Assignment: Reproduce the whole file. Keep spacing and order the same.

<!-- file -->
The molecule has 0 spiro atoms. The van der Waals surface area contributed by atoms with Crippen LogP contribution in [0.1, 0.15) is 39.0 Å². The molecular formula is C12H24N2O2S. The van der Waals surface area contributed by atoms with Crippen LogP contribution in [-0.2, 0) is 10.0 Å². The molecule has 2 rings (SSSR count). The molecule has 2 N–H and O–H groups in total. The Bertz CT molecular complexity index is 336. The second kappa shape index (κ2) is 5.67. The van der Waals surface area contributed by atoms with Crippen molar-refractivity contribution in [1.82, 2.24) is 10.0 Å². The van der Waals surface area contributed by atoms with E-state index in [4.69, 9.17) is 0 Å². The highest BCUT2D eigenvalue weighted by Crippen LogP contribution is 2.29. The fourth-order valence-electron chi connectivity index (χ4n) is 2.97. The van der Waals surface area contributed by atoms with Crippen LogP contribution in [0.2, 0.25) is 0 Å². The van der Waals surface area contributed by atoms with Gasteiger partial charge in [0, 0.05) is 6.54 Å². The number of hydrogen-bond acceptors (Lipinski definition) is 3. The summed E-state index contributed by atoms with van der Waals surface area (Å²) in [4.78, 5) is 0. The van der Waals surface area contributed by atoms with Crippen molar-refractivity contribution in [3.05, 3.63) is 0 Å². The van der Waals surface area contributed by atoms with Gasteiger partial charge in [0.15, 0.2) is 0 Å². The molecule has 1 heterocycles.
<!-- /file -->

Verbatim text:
The molecule has 0 spiro atoms. The van der Waals surface area contributed by atoms with Crippen LogP contribution in [0.1, 0.15) is 39.0 Å². The molecular formula is C12H24N2O2S. The van der Waals surface area contributed by atoms with Crippen LogP contribution in [-0.2, 0) is 10.0 Å². The molecule has 2 rings (SSSR count). The molecule has 2 N–H and O–H groups in total. The Bertz CT molecular complexity index is 336. The second kappa shape index (κ2) is 5.67. The van der Waals surface area contributed by atoms with Crippen molar-refractivity contribution in [1.82, 2.24) is 10.0 Å². The van der Waals surface area contributed by atoms with E-state index in [4.69, 9.17) is 0 Å². The highest BCUT2D eigenvalue weighted by Crippen LogP contribution is 2.29. The fourth-order valence-electron chi connectivity index (χ4n) is 2.97. The van der Waals surface area contributed by atoms with Crippen LogP contribution in [0.2, 0.25) is 0 Å². The van der Waals surface area contributed by atoms with Gasteiger partial charge in [0, 0.05) is 6.54 Å². The number of hydrogen-bond acceptors (Lipinski definition) is 3. The summed E-state index contributed by atoms with van der Waals surface area (Å²) in [4.78, 5) is 0. The van der Waals surface area contributed by atoms with Crippen molar-refractivity contribution in [3.05, 3.63) is 0 Å². The van der Waals surface area contributed by atoms with Gasteiger partial charge in [0.15, 0.2) is 0 Å². The molecule has 1 heterocycles.